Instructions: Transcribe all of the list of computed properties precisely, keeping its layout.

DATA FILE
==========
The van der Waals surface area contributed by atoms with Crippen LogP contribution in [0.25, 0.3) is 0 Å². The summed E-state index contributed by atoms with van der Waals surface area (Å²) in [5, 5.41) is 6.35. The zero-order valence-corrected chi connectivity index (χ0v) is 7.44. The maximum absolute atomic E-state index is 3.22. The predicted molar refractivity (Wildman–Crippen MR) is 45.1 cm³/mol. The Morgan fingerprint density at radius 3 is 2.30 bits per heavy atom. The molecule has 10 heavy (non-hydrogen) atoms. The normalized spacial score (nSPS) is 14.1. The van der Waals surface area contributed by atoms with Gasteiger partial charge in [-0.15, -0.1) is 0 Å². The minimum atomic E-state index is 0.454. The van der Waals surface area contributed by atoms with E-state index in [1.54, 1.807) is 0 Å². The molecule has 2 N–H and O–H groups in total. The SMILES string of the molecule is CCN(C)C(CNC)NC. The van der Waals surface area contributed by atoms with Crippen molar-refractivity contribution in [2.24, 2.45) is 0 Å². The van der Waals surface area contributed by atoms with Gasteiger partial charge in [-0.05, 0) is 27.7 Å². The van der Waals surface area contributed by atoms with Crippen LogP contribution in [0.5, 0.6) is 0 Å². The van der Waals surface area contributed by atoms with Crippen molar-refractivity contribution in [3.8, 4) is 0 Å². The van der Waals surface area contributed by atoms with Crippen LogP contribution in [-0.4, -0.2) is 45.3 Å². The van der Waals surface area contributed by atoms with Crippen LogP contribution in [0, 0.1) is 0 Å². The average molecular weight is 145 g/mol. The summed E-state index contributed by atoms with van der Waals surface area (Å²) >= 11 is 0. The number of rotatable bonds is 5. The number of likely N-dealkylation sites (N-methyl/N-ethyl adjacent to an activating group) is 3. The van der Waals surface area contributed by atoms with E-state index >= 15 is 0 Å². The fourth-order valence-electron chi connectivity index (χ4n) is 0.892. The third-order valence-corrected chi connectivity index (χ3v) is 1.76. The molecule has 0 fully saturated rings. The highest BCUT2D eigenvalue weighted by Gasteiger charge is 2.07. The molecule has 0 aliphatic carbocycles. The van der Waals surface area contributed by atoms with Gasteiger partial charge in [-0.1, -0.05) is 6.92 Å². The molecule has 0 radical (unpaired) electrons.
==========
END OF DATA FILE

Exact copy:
The van der Waals surface area contributed by atoms with Crippen LogP contribution in [0.25, 0.3) is 0 Å². The summed E-state index contributed by atoms with van der Waals surface area (Å²) in [5, 5.41) is 6.35. The zero-order valence-corrected chi connectivity index (χ0v) is 7.44. The maximum absolute atomic E-state index is 3.22. The predicted molar refractivity (Wildman–Crippen MR) is 45.1 cm³/mol. The Morgan fingerprint density at radius 3 is 2.30 bits per heavy atom. The molecule has 10 heavy (non-hydrogen) atoms. The normalized spacial score (nSPS) is 14.1. The van der Waals surface area contributed by atoms with Gasteiger partial charge in [-0.15, -0.1) is 0 Å². The minimum atomic E-state index is 0.454. The van der Waals surface area contributed by atoms with E-state index in [1.54, 1.807) is 0 Å². The molecule has 2 N–H and O–H groups in total. The SMILES string of the molecule is CCN(C)C(CNC)NC. The van der Waals surface area contributed by atoms with Crippen molar-refractivity contribution in [2.24, 2.45) is 0 Å². The van der Waals surface area contributed by atoms with Gasteiger partial charge in [-0.05, 0) is 27.7 Å². The van der Waals surface area contributed by atoms with Crippen LogP contribution in [0.5, 0.6) is 0 Å². The van der Waals surface area contributed by atoms with Crippen molar-refractivity contribution in [3.8, 4) is 0 Å². The van der Waals surface area contributed by atoms with Crippen LogP contribution in [-0.4, -0.2) is 45.3 Å². The van der Waals surface area contributed by atoms with Crippen LogP contribution in [0, 0.1) is 0 Å². The average molecular weight is 145 g/mol. The summed E-state index contributed by atoms with van der Waals surface area (Å²) >= 11 is 0. The number of rotatable bonds is 5. The number of likely N-dealkylation sites (N-methyl/N-ethyl adjacent to an activating group) is 3. The van der Waals surface area contributed by atoms with E-state index >= 15 is 0 Å². The fourth-order valence-electron chi connectivity index (χ4n) is 0.892. The third-order valence-corrected chi connectivity index (χ3v) is 1.76. The molecule has 0 fully saturated rings. The highest BCUT2D eigenvalue weighted by Gasteiger charge is 2.07. The molecule has 0 aliphatic carbocycles. The van der Waals surface area contributed by atoms with Gasteiger partial charge in [-0.1, -0.05) is 6.92 Å². The molecule has 0 radical (unpaired) electrons.